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Is there an observed (direct not indirect) speciation on record showing a species shift within the span of history of recorded science?

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closed as off-topic by daniel, Chris, Bez, WYSIWYG, Remi.b Jul 9 at 16:28

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I think this post may interest you. It is maybe even a duplicate. –  Remi.b Jun 30 at 21:27
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a simple google search would have provided this page showing examples of speciation, even artificial ones (en.wikipedia.org/wiki/Speciation) –  Bez Jun 30 at 21:55
    
I'm looking for something more along the lines of a fruit fly evolving into a june bug or an ape evolving into a human. Obviously those examples are ridiculous, but they explain my point. I'm looking for something where one kind becomes another... and I hate using that word... –  randomblink Jul 1 at 20:08
    
I should add that I don't expect to find anything like this, but I figured this would be the place to ask. –  randomblink Jul 1 at 20:35
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This question seems to involve an attempt to respond to ID rhetoric. Instead of asking a precise but open-minded question OP is asking for an example of something that may not be directly observable. This site wastes too much time (IMO) responding to faux-naif questions from evolution deniers masquerading as open-minded middlemen. There are plenty of these questions in the record and on the net. This is not the forum for them even if the OP is in fact well-intentioned. –  daniel Jul 8 at 0:31

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What kind of observations will you accept to be an observation? If we can demonstrate showing genetic data that two current species where actually only one some time in the past would it represent an observation to you? Or does it has to be a lab experiment (experimental evolution)? Experimental evolution with big animals take much time, I am afraid we probably have no evidence (not counter-evidence) of a mammal species that evolve to be phenotypically speaking as different than a fruit fly and a june bug (example coming from your comment). Would you accept considering microorganisms (I have no example in head though right now)?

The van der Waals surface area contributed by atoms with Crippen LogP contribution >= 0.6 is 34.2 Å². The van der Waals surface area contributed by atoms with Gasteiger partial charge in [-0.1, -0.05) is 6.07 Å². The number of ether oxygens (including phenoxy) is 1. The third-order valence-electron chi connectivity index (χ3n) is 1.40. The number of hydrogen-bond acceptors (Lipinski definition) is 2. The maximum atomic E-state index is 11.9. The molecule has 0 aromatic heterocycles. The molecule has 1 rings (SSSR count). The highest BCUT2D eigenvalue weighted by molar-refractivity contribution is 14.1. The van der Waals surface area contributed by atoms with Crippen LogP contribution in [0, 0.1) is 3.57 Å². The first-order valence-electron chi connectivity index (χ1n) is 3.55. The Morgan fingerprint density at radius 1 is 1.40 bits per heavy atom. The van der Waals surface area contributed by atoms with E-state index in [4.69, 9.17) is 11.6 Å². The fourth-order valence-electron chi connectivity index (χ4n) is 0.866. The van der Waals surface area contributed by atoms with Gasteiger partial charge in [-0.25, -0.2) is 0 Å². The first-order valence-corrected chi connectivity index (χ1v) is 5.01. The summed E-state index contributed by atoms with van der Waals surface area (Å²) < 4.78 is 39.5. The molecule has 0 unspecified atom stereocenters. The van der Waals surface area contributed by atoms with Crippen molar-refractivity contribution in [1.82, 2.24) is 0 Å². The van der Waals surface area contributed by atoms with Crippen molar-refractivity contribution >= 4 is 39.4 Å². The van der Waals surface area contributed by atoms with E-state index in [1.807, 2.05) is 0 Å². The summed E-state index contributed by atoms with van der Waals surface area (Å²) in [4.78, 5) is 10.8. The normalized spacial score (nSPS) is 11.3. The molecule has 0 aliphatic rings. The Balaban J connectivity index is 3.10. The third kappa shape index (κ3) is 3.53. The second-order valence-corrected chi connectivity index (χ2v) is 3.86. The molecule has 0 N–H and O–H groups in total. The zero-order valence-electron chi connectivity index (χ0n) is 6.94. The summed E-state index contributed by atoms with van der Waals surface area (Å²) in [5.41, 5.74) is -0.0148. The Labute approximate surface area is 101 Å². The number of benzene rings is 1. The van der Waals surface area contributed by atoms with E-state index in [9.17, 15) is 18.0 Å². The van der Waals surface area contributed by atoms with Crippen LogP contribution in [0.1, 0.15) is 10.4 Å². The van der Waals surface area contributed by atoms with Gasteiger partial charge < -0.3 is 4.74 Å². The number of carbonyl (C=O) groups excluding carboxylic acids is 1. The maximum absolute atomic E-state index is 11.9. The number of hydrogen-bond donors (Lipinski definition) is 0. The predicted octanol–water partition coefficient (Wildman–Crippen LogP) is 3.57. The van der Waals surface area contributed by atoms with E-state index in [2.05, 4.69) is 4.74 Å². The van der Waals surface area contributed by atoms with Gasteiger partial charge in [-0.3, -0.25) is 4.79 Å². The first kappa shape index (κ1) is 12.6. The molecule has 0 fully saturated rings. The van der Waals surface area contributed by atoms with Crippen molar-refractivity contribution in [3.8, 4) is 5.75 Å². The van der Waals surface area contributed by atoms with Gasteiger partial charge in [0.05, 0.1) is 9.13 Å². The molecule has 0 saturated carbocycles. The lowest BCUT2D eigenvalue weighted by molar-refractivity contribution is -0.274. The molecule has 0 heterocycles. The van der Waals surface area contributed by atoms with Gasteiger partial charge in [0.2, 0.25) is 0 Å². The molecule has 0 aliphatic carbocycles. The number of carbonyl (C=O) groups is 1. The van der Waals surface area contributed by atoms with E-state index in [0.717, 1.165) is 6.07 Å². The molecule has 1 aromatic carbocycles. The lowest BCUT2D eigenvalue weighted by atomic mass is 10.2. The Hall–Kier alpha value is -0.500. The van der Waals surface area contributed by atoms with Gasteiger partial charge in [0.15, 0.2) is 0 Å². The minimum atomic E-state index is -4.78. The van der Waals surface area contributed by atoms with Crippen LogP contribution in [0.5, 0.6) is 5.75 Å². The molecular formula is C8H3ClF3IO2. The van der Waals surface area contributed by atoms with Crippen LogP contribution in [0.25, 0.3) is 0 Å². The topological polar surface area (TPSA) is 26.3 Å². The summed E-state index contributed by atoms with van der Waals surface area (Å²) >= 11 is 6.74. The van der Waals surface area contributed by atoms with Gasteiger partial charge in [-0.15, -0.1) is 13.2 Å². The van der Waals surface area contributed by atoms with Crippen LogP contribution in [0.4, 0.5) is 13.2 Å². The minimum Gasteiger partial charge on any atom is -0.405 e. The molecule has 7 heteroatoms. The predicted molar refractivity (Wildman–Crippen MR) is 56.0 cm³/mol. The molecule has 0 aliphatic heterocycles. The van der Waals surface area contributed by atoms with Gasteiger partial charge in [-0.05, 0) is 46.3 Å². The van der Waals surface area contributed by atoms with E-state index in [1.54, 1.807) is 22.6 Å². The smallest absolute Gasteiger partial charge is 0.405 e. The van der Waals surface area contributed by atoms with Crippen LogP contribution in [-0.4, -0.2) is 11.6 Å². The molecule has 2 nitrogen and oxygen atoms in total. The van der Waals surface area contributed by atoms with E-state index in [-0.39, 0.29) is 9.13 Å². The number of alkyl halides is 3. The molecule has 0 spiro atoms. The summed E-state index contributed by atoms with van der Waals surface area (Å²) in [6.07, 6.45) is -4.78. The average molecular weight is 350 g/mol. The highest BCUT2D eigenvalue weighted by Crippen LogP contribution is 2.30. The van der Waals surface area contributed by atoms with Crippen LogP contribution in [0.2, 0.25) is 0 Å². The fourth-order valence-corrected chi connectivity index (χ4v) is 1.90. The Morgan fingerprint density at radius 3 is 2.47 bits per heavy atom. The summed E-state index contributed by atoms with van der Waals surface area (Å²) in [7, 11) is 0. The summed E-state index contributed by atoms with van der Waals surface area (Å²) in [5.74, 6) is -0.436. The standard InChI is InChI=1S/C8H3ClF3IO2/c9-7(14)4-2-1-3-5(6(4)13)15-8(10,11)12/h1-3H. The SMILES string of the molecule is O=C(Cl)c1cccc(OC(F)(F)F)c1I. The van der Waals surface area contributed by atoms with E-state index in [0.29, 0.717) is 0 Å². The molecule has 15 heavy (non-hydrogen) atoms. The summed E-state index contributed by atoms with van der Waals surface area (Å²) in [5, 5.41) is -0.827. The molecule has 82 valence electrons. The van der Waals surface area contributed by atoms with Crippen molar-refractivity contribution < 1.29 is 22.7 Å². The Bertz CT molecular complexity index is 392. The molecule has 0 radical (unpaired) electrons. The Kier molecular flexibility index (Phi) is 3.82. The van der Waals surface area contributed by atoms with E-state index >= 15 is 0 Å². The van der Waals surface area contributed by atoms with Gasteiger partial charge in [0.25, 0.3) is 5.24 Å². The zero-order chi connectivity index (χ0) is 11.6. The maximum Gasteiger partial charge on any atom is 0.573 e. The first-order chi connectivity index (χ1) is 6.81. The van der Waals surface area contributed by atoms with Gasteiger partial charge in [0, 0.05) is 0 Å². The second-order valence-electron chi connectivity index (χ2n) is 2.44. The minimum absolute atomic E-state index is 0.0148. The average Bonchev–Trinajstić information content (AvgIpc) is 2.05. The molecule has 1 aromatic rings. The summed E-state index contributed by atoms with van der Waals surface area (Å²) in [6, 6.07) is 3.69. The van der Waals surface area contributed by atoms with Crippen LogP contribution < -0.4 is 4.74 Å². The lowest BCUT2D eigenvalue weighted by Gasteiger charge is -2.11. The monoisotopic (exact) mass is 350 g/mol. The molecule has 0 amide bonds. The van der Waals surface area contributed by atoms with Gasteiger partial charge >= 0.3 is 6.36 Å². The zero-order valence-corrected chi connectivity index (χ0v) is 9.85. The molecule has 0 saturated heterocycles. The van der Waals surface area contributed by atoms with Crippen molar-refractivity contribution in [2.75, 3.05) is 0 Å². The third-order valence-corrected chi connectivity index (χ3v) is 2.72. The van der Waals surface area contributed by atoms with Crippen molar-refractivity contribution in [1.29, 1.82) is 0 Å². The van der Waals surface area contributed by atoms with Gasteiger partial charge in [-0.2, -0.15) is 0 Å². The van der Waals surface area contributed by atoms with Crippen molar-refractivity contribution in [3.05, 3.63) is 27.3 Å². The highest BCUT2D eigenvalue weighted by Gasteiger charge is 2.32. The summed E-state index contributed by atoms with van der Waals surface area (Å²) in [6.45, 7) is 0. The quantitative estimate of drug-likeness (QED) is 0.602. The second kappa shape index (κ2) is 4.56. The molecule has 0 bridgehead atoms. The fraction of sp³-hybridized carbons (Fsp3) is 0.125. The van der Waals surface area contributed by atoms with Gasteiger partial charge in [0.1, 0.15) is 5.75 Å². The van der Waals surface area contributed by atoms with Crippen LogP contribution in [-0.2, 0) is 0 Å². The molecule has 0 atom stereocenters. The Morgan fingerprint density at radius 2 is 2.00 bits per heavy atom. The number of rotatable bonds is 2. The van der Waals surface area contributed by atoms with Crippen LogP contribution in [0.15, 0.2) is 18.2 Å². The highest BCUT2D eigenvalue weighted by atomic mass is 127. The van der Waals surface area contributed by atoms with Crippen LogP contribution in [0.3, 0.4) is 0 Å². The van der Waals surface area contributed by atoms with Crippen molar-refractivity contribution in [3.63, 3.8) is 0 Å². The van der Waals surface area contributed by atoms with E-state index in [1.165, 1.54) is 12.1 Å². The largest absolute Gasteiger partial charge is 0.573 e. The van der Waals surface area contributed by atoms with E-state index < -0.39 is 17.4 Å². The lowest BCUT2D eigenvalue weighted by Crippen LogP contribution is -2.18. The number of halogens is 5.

As you noted yourself I think, it is difficult to know how different (phenotypically or genetically?) should two sister populations (populations who derived from a common ancestral population) be so that you would consider that one of these populations at least evolved into another "kind" (compare to the ancestral population).

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I 'knew' that there would not be an answer that would give me what I wanted after 'thorough' online searches. But I had hope that someone would have an obscure link that Google had missed. The level of evolutionary steps I was searching for are just not going to happen within the tiny historical steps as little as decades or even millenia. I was being WAY too optimistic. –  randomblink Jul 11 at 20:51
    
but I had to try! –  randomblink Jul 11 at 20:51
    
Good to try $\ddot \smile$ Hope you agree that you have to decide 1) what you will accept as being an observation (Not all methods of observation in science are easy to understand for non literate) and 2) what kind of differences you are interested in. –  Remi.b Jul 11 at 22:14

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